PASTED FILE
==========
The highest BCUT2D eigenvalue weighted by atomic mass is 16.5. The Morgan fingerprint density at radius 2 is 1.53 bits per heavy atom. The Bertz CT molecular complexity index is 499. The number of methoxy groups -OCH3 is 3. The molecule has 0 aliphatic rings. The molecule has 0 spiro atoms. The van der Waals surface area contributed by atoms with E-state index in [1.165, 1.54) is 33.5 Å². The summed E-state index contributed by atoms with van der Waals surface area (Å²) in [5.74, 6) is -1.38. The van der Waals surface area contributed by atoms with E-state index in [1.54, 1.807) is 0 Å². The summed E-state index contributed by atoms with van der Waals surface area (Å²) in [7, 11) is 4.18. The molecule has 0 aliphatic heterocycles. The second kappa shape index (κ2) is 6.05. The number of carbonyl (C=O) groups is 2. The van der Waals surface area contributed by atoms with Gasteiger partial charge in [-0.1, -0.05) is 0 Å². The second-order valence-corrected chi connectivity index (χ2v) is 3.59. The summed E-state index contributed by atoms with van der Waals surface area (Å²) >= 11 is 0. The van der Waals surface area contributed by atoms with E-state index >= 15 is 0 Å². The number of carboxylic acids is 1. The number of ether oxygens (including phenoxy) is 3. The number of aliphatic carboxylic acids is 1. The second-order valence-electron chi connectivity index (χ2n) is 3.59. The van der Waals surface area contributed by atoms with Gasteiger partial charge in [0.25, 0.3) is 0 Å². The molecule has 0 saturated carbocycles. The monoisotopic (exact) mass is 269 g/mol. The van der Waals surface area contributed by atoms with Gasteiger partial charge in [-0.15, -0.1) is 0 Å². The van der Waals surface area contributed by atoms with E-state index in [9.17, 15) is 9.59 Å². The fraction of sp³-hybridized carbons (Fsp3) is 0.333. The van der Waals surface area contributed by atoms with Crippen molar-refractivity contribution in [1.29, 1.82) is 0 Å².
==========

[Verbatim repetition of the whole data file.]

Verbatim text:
The highest BCUT2D eigenvalue weighted by atomic mass is 16.5. The Morgan fingerprint density at radius 2 is 1.53 bits per heavy atom. The Bertz CT molecular complexity index is 499. The number of methoxy groups -OCH3 is 3. The molecule has 0 aliphatic rings. The molecule has 0 spiro atoms. The van der Waals surface area contributed by atoms with E-state index in [1.165, 1.54) is 33.5 Å². The summed E-state index contributed by atoms with van der Waals surface area (Å²) in [5.74, 6) is -1.38. The van der Waals surface area contributed by atoms with E-state index in [1.54, 1.807) is 0 Å². The summed E-state index contributed by atoms with van der Waals surface area (Å²) in [7, 11) is 4.18. The molecule has 0 aliphatic heterocycles. The second kappa shape index (κ2) is 6.05. The number of carbonyl (C=O) groups is 2. The van der Waals surface area contributed by atoms with Gasteiger partial charge in [-0.1, -0.05) is 0 Å². The second-order valence-corrected chi connectivity index (χ2v) is 3.59. The summed E-state index contributed by atoms with van der Waals surface area (Å²) >= 11 is 0. The van der Waals surface area contributed by atoms with E-state index >= 15 is 0 Å². The number of carboxylic acids is 1. The number of ether oxygens (including phenoxy) is 3. The number of aliphatic carboxylic acids is 1. The second-order valence-electron chi connectivity index (χ2n) is 3.59. The van der Waals surface area contributed by atoms with Gasteiger partial charge in [0.25, 0.3) is 0 Å². The molecule has 0 saturated carbocycles. The monoisotopic (exact) mass is 269 g/mol. The van der Waals surface area contributed by atoms with Gasteiger partial charge in [-0.15, -0.1) is 0 Å². The van der Waals surface area contributed by atoms with E-state index in [9.17, 15) is 9.59 Å². The fraction of sp³-hybridized carbons (Fsp3) is 0.333. The van der Waals surface area contributed by atoms with Crippen molar-refractivity contribution in [1.29, 1.82) is 0 Å².